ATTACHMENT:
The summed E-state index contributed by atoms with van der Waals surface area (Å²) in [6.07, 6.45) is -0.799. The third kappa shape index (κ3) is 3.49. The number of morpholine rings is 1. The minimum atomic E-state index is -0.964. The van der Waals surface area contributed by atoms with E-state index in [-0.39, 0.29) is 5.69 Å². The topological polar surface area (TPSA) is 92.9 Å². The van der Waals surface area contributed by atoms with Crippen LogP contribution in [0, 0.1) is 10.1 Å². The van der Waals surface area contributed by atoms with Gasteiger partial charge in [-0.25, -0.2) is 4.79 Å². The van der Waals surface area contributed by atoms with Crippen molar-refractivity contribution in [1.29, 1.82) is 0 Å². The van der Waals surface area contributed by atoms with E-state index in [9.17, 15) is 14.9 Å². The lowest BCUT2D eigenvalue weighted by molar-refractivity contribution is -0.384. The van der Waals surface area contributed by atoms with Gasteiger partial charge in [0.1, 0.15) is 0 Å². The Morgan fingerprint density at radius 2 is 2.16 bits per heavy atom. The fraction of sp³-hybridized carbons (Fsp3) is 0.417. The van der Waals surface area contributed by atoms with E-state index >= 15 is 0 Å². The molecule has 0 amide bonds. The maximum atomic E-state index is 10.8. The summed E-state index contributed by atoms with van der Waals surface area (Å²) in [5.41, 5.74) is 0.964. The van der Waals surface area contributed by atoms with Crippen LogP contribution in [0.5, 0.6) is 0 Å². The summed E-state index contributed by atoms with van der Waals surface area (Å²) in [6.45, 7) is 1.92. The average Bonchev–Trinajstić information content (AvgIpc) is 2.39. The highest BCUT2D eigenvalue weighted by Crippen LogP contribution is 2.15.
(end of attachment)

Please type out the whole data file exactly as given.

The summed E-state index contributed by atoms with van der Waals surface area (Å²) in [6.07, 6.45) is -0.799. The third kappa shape index (κ3) is 3.49. The number of morpholine rings is 1. The minimum atomic E-state index is -0.964. The van der Waals surface area contributed by atoms with E-state index in [-0.39, 0.29) is 5.69 Å². The topological polar surface area (TPSA) is 92.9 Å². The van der Waals surface area contributed by atoms with Crippen LogP contribution in [0, 0.1) is 10.1 Å². The van der Waals surface area contributed by atoms with Gasteiger partial charge in [-0.25, -0.2) is 4.79 Å². The van der Waals surface area contributed by atoms with Crippen molar-refractivity contribution in [1.29, 1.82) is 0 Å². The van der Waals surface area contributed by atoms with E-state index in [9.17, 15) is 14.9 Å². The lowest BCUT2D eigenvalue weighted by molar-refractivity contribution is -0.384. The van der Waals surface area contributed by atoms with Gasteiger partial charge in [0.1, 0.15) is 0 Å². The Morgan fingerprint density at radius 2 is 2.16 bits per heavy atom. The fraction of sp³-hybridized carbons (Fsp3) is 0.417. The van der Waals surface area contributed by atoms with E-state index >= 15 is 0 Å². The molecule has 0 amide bonds. The maximum atomic E-state index is 10.8. The summed E-state index contributed by atoms with van der Waals surface area (Å²) in [5.41, 5.74) is 0.964. The van der Waals surface area contributed by atoms with Crippen LogP contribution in [0.5, 0.6) is 0 Å². The summed E-state index contributed by atoms with van der Waals surface area (Å²) in [6.45, 7) is 1.92. The average Bonchev–Trinajstić information content (AvgIpc) is 2.39. The highest BCUT2D eigenvalue weighted by Crippen LogP contribution is 2.15.